New Zealand’s beef industry faces brighter prospects in 2014 with strong international demand, combined with tight local supply, according to a new report released by agribusiness banking specialist, Rabobank.
The report, Beef in 2014: Demand bright, local supply tight, says the decline in beef production, particularly in lean beef, in the United States – New Zealand’s largest beef export market – means New Zealand product will be in demand.
However, the Rabobank report cautions, in other less traditional markets – where cost is the primary determinant – growing competition from India should be expected, with increased local Indian supply available for export.
Report co-author, Rabobank animal proteins analyst Matt Costello says, New Zealand’s beef sector will be hoping for increased returns in 2014 as supply tightens domestically and global beef demand remains strong.
“New Zealand beef production is expected to be lower in 2014 compared to the drought-affected production of 2013,” says Costello.
“Improved seasonal conditions in the second half of 2013 has helped turn around the fortunes since the peak of the drought and has set things up for an improved spring and summer for 2013-14. The overall increase in processing levels through 2013 was the direct result of a high cow kill, as more cows were carried over from 2011/12 due to favourable pasture conditions in New Zealand.”
Costello says New Zealand’s beef production is likely to be limited due to the expansion of the dairy herd, although beef cattle numbers are not expected to decline greatly in the coming years. The rapid incremental growth in dairy numbers witnessed over the past decade is expected to slow as pressure from suitable land availability and increasing emphasis on environmental regulations grows.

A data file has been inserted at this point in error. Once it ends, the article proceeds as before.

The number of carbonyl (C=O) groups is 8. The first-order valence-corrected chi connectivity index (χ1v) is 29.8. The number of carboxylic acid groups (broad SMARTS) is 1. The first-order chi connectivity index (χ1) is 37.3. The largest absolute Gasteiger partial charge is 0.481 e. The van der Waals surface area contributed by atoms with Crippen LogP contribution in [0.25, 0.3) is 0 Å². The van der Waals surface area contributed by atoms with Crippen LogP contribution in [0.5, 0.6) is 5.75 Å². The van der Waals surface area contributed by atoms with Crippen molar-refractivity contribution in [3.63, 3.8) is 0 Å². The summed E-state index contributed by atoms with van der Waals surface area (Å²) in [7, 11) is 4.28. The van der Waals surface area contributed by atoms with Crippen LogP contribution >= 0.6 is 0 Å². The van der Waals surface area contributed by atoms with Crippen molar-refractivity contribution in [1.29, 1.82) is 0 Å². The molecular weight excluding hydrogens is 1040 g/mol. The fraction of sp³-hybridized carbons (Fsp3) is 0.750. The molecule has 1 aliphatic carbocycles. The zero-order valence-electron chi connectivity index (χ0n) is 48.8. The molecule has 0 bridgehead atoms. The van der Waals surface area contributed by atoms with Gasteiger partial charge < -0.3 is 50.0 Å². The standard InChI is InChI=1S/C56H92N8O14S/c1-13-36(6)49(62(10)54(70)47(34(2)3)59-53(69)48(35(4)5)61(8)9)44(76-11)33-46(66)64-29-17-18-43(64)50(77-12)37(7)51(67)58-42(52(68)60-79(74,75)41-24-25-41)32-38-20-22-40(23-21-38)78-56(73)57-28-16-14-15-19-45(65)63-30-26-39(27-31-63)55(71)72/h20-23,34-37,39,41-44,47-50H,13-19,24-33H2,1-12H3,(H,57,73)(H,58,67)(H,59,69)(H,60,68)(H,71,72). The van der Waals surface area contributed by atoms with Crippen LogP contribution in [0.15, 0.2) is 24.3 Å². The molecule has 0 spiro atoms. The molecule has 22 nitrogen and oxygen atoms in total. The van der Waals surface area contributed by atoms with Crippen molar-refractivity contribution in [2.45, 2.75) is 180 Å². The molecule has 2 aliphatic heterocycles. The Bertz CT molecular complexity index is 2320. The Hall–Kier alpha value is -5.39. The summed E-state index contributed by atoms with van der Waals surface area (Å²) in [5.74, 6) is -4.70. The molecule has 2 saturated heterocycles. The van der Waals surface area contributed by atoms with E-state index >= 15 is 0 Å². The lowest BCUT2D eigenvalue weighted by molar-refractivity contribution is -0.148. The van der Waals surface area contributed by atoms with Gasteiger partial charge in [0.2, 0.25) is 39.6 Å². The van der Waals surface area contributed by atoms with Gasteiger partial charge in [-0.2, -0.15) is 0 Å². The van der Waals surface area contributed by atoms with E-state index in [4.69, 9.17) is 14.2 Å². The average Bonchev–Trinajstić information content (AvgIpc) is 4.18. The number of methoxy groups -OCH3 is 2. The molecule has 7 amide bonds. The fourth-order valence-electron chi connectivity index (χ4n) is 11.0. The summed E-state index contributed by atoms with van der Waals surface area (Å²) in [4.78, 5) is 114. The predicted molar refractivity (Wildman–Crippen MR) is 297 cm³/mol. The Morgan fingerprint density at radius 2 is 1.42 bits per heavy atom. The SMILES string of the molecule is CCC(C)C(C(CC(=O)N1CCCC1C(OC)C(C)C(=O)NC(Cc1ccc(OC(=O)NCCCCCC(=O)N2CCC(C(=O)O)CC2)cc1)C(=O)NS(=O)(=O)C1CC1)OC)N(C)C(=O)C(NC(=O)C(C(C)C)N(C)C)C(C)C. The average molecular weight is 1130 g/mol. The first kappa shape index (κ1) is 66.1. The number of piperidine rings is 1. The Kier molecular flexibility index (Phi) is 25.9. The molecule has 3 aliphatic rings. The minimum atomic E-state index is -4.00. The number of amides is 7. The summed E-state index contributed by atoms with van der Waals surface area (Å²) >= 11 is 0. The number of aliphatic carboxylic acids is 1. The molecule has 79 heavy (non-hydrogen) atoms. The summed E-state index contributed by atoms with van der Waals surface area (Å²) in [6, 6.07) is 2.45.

Competitor watch in 2014
Exporters will see increased interest from the US while increasing competition from India will likely limit growth in exports to a number of South East Asian and Middle Eastern markets.
Costello comments that although beef supplies from New Zealand are expected to tighten in 2014, total beef production globally is forecast to remain relatively steady compared to 2013.
US hungry for beef
The US will experience a significant decline in beef production in 2014, the report says.
“The urgency to rebuild the US herd is becoming ever more pressing due to the ongoing liquidation occurring over the past three or so years,” Costello believes.
“If weather permits, US producers will need to grow cattle numbers which are now at 60-year lows. With tight US supply forecast for 2014, this will help drive strong demand for New Zealand product.”
Indian buffalo meat exports to remain strong
Increasing exports of Indian buffalo meat in 2014 will target South East Asian markets, according to the Rabobank report.
After becoming the world’s second-largest bovine exporter in 2012, the growth in the Indian buffalo meat shipments continued throughout 2013, increasing four per cent, or 22,000 tonnes shipped weight, in the first six months of 2013, Costello says.
“Of particular importance, is India’s continued push of buffalo exports into markets such as Vietnam and Thailand presumably through grey channel for re-export to China.”
Asian market dynamics
Despite competition from the US for New Zealand product, exports to China are forecast to remain strong in 2014 as China will continue to face a supply deficit, creating strong demand for imports.
Rabobank expects Brazil to regain formal access to the Chinese market in early 2014, which will give China the opportunity to diversify its supply base. New Zealand currently accounts for 18 percent of China’s formal imports.
Rabobank supplied material.